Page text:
1. The Seahawks defense followed in the footsteps of the Ravens‘ and Bears‘ this week, frustrating the opposing big-time quarterback across the line of scrimmage, forcing stops with crushing pressure and proving that, in today’s NFL, defense can still be king. Led by Bobby Wagner, Frank Clark and a transcendent Shaquill Griffin, Seattle nearly shut out Kirk Cousins and an overwhelmed Vikings offense and held Minnesota to just 276 total yards. Minnesota attempted to lean on Dalvin Cook early, but the back never broke out. The dynamic duo of Stefon Diggs and Adam Thielen were, save for one spectacular Diggs catch, held in check by Griffin and Tre Flowers. The Vikings were an anemic 2-for-10 on third downs and didn’t score until the game’s dying embers. Defensive coordinator Ken Norton Jr. and his staff deserve an immense amount of credit for turning this supposed rebuilding defense into a playoff-bound unit.
“That was our main goal — going in there today and establishing our run-stopping defense,” Clark boasted to NFL Network’s MJ Acosta following the win. “At the end of the day, you come in our stadium and you think you can come in here and run the ball on us, you think you come in here and score points, that’s the opposite.
“At the end of the day, we’re on the victory trail. All we want is wins and ‘ships.”
2. That being said, Minnesota had golden opportunities to get back into this one. The Vikings punted just once in the second half, but turned the ball over twice on downs — including at Seattle’s 1-yard line down six points when Cousins missed two wide-open options on an incomplete attempt to Kyle Rudolph in the back of the end zone– had a 47-yard field-goal attempt blocked by Wagner and fell victim to a game-sealing strip-six in the final three minutes. It’s the second consecutive poor performance in the home of a playoff contender for this Vikings offense, as the team fell to 0-7 against teams currently above .500. The defeat also turns up the heat on Cousins, the $84 million man who looked flustered in the face of Seattle’s pass rush from the get-go en route to his league-worst 13th prime-time loss in 18 career attempts.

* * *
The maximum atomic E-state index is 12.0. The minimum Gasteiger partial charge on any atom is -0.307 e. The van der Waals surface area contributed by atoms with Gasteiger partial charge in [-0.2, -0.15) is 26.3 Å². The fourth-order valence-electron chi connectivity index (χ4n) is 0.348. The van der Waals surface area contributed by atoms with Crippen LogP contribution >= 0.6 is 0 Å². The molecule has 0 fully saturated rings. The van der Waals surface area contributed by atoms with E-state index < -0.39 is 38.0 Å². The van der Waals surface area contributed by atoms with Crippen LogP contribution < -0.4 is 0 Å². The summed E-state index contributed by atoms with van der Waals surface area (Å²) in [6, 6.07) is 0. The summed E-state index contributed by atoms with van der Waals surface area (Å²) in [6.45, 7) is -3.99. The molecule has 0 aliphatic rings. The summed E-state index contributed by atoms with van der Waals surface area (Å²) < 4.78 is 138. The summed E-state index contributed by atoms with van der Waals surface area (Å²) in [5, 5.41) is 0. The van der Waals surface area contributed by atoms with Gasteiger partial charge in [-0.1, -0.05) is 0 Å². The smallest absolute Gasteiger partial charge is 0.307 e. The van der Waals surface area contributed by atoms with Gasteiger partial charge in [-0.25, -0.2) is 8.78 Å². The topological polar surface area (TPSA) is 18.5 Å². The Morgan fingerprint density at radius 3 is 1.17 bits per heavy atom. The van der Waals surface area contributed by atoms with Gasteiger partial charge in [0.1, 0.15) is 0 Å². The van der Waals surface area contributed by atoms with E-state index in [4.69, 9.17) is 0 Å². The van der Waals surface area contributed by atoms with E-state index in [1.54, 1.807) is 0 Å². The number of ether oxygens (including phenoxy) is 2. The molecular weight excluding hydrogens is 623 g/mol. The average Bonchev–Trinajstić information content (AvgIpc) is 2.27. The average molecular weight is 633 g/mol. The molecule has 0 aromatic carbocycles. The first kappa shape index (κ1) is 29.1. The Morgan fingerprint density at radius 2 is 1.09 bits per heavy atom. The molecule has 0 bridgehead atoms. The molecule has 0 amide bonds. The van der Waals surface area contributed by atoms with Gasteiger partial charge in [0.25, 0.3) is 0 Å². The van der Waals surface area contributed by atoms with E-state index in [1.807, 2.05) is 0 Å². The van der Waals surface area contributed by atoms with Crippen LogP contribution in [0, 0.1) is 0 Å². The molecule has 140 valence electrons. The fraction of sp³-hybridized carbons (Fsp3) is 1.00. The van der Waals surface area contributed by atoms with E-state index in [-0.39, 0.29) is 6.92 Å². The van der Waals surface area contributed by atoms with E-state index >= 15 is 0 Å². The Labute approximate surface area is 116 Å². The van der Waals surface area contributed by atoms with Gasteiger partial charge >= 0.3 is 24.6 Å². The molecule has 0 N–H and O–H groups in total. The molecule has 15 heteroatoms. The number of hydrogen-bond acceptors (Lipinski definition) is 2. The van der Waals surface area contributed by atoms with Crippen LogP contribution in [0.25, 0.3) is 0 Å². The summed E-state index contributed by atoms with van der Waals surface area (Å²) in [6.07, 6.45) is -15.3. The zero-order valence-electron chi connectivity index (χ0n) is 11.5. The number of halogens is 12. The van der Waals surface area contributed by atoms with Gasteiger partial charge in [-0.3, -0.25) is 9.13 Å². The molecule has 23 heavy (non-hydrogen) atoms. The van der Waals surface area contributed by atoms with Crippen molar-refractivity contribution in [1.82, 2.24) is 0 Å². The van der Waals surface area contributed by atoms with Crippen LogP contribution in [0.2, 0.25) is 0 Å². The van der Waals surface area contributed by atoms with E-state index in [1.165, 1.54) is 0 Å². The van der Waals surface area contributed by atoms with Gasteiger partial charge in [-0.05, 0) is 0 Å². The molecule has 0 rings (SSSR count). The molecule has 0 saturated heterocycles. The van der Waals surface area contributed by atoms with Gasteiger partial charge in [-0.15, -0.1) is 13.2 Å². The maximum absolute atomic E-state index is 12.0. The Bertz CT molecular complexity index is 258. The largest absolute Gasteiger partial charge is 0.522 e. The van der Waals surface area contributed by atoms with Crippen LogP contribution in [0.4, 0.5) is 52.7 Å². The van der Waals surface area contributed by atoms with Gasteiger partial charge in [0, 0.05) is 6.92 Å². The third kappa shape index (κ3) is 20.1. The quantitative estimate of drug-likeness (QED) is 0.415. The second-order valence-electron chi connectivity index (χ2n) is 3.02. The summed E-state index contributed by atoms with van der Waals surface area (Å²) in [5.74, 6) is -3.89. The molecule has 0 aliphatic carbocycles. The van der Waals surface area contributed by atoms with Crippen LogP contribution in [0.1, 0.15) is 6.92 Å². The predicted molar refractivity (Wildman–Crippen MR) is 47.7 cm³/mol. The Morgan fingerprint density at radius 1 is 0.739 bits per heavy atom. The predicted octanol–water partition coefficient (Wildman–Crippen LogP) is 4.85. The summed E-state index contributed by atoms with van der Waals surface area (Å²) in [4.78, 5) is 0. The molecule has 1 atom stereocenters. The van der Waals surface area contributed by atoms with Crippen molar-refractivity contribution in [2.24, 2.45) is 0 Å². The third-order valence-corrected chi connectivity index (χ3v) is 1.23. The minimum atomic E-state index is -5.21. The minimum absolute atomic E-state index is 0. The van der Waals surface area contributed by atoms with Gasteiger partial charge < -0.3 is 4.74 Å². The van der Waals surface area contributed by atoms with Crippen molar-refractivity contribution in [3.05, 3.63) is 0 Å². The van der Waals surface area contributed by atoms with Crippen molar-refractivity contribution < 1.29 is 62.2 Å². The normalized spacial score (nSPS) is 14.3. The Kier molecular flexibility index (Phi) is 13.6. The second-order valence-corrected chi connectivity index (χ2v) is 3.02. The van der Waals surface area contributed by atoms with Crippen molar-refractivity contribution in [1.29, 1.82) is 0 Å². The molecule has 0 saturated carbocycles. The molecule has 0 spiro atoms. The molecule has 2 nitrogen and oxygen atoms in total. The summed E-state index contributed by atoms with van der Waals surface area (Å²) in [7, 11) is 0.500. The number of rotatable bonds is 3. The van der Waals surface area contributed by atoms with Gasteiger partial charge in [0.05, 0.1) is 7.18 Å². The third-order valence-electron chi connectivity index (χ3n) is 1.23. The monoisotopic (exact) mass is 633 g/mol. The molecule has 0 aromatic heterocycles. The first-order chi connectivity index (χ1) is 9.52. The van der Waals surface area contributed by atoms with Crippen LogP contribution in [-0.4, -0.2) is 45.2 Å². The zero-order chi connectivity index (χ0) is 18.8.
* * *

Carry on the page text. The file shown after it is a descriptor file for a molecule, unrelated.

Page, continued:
Minnesota’s stacked roster is built to win now, given the franchise’s investments, and remains on the verge of missing the postseason despite miserable wild-card competition. The Vikings enter the final three weeks of the season hanging onto the sixth seed by a half-game with a divisional road test and two home games against playoff contenders remaining. If the Vikes miss the postseason, it should be considered an organizational failure. If they continue to execute how they did on Monday night, they just might.
3. The plan was simple and familiar for Seahawks offensive coordinator Brian Schottenheimer: Ground. Pound. Seattle’s league-leading ground attack ran through a suddenly vulnerable Vikings rushing defense on Monday evening, racking up 214 yards on the ground on 42 attempts; for comparison, the Seahawks ran just 22 pass plays. Chris Carson (90 yards), Rashaad Penny (44) and Mike Davis(22) repeatedly found the outside. Russell Wilson iced the game with a fourth-quarter, 40-yard scramble. Sans the injured Doug Baldwin, Wilson had an otherwise pedestrian game through the air. Like, literally a pedestrian on the streets of Seattle could have thrown for 72 yards and completed just six attempts to Seahawks receivers. But Seattle didn’t want 50-50 run-pass balance against Minnesota. Try 66-34. Schottenheimer, the executor of Rex Ryan’s grand ground-and-pound plan when with the Jets in the late aughts, has done it again in Seattle.
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SOURCE: NFL, by Jeremy Bergman